It’s been a little while since I’ve clocked up a few k’s because I’ve spent the last few months dedicated to testing the edges of my Kawasaki H2 SX SE on the local twisties. I recently noticed on social media that Rob had mentioned a loose plan to ride to McKillops Bridge in the Victorian High Country after dropping in to a FarRide scheduled for lunch at the Bermagui Hotel. I got in touch with him and almost immediately a proper plan was hatched that didn’t involve me camping.
So it was time to dust off the Super Tenere, yippee! I was up at 3am and ate a quick breaky, threw on the the riding gear making sure to zip up because the radar showed Some sketchy weather about. I was away by 4am and shortly after found myself riding through the Central Coast in some light and not too inconvenient showers which didn’t last long. The plan was to meet another rider, John, at McDonalds Thornleigh and then to the 7-Eleven Pheasant’s Nest to meet up with Rob. It all went smoothly for John until there. He had also planned to meet some other riders at Pheasant’s nest who hadn’t all shown up. Our plan was for an 8am breakfast at the Paragon Cafe in Goulburn we left him to wait for his friends. Rob and I arrived at the Paragon right on time.
After a healthy Veggie Breakfast and a an hour long catchup we set off for Bermagui via Braidwood. Sadly the bends down to the coast were choked with slow traffic so the opportunity to polish the bottom of the Pivot Pegz did not arise. We turned south at Batemans Bay and frankly I’m not huge fan of this section of the Princes Hwy. However soon enough we arrived at Bermagui and it was great to catch up with great riding friends from all over the place.
An hour and a half later it was time to head off. Many of the other riders had already dispersed in order to finish their 1000km day ride to qualify for the FarRide. My plan for today fell a little bit short of that distance, never mind. The ride out of Bermagui towards Bega, then down to Eden crossing into Victoria to Cann River is just beautiful. Traffic was light and the road surface was generally good. Rob wanted to stop at Relics at Cann River for a short break, sadly the Bakery had already closed.
A short while later after some gravel surfing on roadworks we arrived at Orbost, our home for the night. The day’s ride a tidy but easy 900kms or so.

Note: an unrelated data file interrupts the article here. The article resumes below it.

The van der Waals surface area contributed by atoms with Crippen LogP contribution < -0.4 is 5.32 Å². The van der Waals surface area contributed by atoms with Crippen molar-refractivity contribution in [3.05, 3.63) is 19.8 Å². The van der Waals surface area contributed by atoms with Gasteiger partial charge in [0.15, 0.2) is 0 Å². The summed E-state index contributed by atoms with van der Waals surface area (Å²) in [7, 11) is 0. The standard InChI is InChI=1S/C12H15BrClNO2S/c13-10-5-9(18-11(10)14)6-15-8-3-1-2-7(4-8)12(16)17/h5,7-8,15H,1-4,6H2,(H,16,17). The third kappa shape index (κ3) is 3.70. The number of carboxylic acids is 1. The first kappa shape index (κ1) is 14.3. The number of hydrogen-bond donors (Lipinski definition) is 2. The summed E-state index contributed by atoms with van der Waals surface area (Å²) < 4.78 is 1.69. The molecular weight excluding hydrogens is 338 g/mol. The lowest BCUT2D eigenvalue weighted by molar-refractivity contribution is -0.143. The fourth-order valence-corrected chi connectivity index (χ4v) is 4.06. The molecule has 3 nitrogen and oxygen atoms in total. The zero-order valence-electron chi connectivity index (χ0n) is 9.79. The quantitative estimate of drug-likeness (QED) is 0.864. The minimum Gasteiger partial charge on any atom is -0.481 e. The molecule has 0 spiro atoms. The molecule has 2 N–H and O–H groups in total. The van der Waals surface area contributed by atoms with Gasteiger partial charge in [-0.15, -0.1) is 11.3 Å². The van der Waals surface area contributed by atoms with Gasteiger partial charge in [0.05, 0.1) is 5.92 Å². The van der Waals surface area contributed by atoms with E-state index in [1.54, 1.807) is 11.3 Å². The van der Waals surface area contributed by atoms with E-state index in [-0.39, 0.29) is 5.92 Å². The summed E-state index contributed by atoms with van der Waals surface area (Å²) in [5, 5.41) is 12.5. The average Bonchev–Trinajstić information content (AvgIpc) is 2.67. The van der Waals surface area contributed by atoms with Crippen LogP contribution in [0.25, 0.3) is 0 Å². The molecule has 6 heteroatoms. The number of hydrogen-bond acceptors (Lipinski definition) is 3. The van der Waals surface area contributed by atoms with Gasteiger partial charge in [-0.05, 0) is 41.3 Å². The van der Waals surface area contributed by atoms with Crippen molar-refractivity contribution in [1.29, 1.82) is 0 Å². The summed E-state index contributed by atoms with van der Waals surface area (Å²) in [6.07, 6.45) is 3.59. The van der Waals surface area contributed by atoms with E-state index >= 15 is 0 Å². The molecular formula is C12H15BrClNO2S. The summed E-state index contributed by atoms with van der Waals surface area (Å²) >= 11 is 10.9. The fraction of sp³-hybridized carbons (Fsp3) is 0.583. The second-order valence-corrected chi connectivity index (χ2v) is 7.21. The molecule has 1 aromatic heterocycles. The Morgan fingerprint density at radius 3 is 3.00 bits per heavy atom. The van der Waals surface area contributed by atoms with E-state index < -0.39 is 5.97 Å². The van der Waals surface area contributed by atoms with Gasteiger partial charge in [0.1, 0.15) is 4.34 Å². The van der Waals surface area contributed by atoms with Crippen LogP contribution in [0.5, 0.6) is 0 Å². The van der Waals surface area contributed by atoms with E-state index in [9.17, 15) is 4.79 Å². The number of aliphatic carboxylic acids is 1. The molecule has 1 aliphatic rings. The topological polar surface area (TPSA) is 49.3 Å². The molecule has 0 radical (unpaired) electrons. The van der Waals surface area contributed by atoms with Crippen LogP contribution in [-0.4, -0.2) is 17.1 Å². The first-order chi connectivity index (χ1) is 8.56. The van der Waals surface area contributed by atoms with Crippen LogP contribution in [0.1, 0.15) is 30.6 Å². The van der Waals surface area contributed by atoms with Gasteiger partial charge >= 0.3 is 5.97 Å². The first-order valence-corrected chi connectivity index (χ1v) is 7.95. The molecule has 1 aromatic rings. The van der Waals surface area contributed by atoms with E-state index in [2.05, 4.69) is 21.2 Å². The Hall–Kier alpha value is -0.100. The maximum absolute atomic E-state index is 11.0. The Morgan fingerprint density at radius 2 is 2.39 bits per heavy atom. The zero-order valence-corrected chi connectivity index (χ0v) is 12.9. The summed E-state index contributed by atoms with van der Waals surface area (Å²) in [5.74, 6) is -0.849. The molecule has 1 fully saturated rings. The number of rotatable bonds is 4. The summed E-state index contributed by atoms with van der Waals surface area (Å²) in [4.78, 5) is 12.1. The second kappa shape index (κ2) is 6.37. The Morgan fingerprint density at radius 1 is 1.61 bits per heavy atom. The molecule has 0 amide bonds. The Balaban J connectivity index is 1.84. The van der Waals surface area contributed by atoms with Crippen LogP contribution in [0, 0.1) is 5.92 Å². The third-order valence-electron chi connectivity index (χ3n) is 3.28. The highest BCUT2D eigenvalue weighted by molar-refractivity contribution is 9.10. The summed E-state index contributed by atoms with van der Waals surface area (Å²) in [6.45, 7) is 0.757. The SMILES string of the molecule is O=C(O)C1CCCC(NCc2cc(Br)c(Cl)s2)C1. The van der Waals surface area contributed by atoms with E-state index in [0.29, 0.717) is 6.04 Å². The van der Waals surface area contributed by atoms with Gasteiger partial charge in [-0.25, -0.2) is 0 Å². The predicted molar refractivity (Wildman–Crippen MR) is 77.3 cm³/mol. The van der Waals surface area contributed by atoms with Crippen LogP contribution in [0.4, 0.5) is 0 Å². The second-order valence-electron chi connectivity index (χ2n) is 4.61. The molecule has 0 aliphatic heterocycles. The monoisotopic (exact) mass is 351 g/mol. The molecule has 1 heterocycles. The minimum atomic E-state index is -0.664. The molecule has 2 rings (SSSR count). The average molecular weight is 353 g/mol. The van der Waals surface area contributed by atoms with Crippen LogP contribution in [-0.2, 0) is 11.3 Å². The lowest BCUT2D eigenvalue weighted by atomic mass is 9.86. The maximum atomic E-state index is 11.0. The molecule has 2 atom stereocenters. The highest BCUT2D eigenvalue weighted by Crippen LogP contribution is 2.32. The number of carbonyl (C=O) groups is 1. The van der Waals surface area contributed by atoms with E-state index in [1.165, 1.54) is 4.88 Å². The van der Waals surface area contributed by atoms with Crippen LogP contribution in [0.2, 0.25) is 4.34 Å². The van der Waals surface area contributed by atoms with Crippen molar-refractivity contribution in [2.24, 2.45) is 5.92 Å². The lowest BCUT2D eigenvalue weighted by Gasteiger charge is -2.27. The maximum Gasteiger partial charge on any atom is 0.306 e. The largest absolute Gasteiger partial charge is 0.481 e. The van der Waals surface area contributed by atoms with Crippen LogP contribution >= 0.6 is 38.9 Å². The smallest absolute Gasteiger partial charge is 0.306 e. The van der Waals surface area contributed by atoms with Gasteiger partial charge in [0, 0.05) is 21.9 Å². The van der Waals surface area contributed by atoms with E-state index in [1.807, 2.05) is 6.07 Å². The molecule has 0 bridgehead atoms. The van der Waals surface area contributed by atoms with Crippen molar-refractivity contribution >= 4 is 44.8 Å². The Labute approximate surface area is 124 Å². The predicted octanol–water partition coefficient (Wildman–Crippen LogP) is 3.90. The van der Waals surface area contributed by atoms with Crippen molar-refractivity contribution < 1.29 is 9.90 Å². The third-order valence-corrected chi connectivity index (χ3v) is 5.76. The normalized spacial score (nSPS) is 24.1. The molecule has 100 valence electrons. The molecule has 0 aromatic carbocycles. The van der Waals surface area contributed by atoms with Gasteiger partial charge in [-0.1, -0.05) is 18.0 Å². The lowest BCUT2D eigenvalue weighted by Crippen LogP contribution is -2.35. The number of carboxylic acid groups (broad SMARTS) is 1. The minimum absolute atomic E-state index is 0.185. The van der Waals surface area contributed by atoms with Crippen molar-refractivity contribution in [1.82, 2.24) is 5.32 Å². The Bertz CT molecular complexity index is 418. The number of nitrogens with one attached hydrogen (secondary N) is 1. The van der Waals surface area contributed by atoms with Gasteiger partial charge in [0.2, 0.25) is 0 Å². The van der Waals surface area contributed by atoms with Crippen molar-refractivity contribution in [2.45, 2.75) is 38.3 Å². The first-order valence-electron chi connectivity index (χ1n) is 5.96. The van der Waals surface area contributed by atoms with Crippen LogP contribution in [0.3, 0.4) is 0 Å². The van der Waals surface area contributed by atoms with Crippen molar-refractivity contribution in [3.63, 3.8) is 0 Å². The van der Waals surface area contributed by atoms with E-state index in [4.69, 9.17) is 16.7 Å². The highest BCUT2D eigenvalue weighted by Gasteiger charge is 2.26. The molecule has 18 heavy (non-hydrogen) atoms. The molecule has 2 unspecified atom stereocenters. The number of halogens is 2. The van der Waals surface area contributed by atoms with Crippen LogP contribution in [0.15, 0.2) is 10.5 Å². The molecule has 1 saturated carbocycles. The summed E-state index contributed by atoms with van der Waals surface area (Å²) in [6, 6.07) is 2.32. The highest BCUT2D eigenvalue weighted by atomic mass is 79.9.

At Orbost we happened to meet up with another Long Distance rider, Nicho, who was staying at the motel across the road from ours. We caught up with him for dinner at the “Bottom Pub” which we were told was the best food option of the three venues in Orbost. The other two were Club Orbost and the Top Pub. Nicho has ridden most of the tar and dirt in this area, it was good to get some local knowledge and great to catch up with him.
We weren’t sure what breakfast options might be available in Orbost on a Sunday morning so we decided to meet outside the motel rooms at 8am. I was ready by 6.30am, Rob was fully packed by 7.30am, I don’t think either of us are used to starting a ride that late and it felt a bit weird even though we didn’t have all that far to ride today. Fortunately for us Chooky’s Roost was opening at 7.30am and the obligatory B & E Roll was devoured along with a Chai Latte on Soy. We also topped up the water supplies. There was some real fun riding coming up but not much in the way of services.
At Orbost there is one of the two bridges in Victoria the cross the Snowy River so it made sense to grab a pic here given we were going to the other one today!
We took the Orbost – Buchan Road next and almost immediately came upon this impressive, disused rail structure. It’s easy to see from this pic what a beautiful morning it was!
The road to Buchan through the Gippsland forests was great fun. In some sections there was gravel across the tar which made it a little interesting but if you are in the area, ride that road!